A Lexington County mother has been sentenced to 38 years in prison on homicide by child abuse charges in connection with the 2017 asphyxiation death of her four-year-old daughter.
Cynthia Estrada-Lopez, 28, who pleaded guilty, was sentenced by S.C. Circuit Judge Walton McLeod IV after a 90-minute hearing Thursday at the Lexington County courthouse during which prosecutors presented evidence about the case, which 11th Circuit Solicitor Rick Hubbard called "one of the most tragic we have seen."
Lilly Lopez had been taped to a bed, her mouth taped up and when she vomited during the time she was restrained, the liquid wound up in her lungs, causing her death from suffocation, according to evidence in the case.
The girl had also been been beaten and had bruises about her head, back and chin, according to evidence.
In an interview Friday, Hubbard and lead prosecutor on the case, deputy solicitor Suzanne Mayes, said when Lexington County sheriff's deputies and medical personnel first came to Estrada-Lopez's house around 9 p.m. on July 31, 2017, after getting a 911 call, the child was unresponsive and the tape restraints had been removed.
Lilly was later pronounced dead at a local hospital.
Estrada-Lopez and her husband, David Steadman, initially told officers that Lilly had just collapsed.
But in investigating the case, a State Law Enforcement Division investigator specially trained in interviewing children - called a forensic interviewer - talked with one of Lilly's siblings, who told the agent about witnessing the mother tape Lilly to the bed and taping her mouth shut.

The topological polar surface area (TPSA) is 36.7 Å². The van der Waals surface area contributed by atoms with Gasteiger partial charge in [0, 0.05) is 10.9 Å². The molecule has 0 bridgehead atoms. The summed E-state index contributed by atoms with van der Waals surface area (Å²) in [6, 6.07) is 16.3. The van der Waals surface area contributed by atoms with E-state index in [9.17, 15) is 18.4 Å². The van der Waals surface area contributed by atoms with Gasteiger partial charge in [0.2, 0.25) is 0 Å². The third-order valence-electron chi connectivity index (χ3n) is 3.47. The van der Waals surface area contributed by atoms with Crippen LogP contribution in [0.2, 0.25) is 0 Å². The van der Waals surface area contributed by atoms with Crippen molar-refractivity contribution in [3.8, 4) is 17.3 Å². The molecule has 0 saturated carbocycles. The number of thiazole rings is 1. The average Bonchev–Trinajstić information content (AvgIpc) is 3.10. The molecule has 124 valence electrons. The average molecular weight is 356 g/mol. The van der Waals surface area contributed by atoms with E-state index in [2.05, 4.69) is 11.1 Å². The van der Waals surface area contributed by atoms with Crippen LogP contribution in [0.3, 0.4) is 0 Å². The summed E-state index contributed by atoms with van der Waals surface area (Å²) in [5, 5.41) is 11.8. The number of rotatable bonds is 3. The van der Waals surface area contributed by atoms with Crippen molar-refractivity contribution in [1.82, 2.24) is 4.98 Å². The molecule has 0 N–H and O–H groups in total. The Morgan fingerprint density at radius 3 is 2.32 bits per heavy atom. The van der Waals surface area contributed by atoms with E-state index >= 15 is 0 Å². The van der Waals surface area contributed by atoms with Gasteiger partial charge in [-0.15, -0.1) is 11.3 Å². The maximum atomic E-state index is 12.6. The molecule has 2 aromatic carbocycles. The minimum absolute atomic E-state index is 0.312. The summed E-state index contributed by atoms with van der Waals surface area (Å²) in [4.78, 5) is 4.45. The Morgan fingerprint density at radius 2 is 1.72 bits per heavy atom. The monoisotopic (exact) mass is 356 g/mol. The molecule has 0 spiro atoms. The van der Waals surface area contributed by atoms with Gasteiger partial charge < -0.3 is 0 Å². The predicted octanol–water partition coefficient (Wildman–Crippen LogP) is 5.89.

That interview took place at the Dickerson Children's Advocacy Center in Lexington. The center is an independent agency that provides comprehensive assessment and treatment services to physically and sexually abused children, prosecutor Mayes said.
Provided with that evidence, investigators armed with a search warrant went back to the house on Nazareth Road near Red Bank and found remnants of the restraining tape in a trash bag. Confronted with the evidence, Lopez-Estrada confessed to restraining the child. Her husband, David Steadman, said he did not take part in the child's taping, but he confessed to failing to provide medical help when he should have.
Lopez-Estrada told officers her daughter had been "gasping for air" and that she had waited "at least maybe an hour" before calling 911, Mayes said.
"The reason she said she waited was that, 'I did not want it to look worse' than it already did," Mayes said.
Assistant solicitor Robby McNair assisted in the prosecution.
Estrada-Lopez's lawyer, public defender Jael Gilreath, could not be reached for comment Friday.
Hubbard said, "The death of this precious 4-year-old is one of the most tragic cases that we have seen and has had a lasting impact on our office, law enforcement and the (Lexington County) coroner's office. Lilly's death is incomprehensible to us and is compounded by the callous nature of her mother's actions."
Estrada-Lopez's case would have been handled before now except for various matters that caused delay, such as COVID-19 and the lengthy 2019 death penalty trial of Tim Jones for killing his five children, prosecutors said.
In February, 2020, Estrada-Lopez's husband Steadman, now 28, was sentenced to 20 years in prison by Circuit Judge Eugene Griffith after a five-day jury trial. He is now in the S.C. Department of Corrections.
The jury found Steadman guilty of homicide by child abuse under a section of that law that includes neglect. Steadman did not take part in Lilly's killing but he admitted seeing Lilly restrained to the bed with tape and suffering medical distress and that he had failed to provide necessary medical care, prosecutors said
Noah Feit contributed to this story.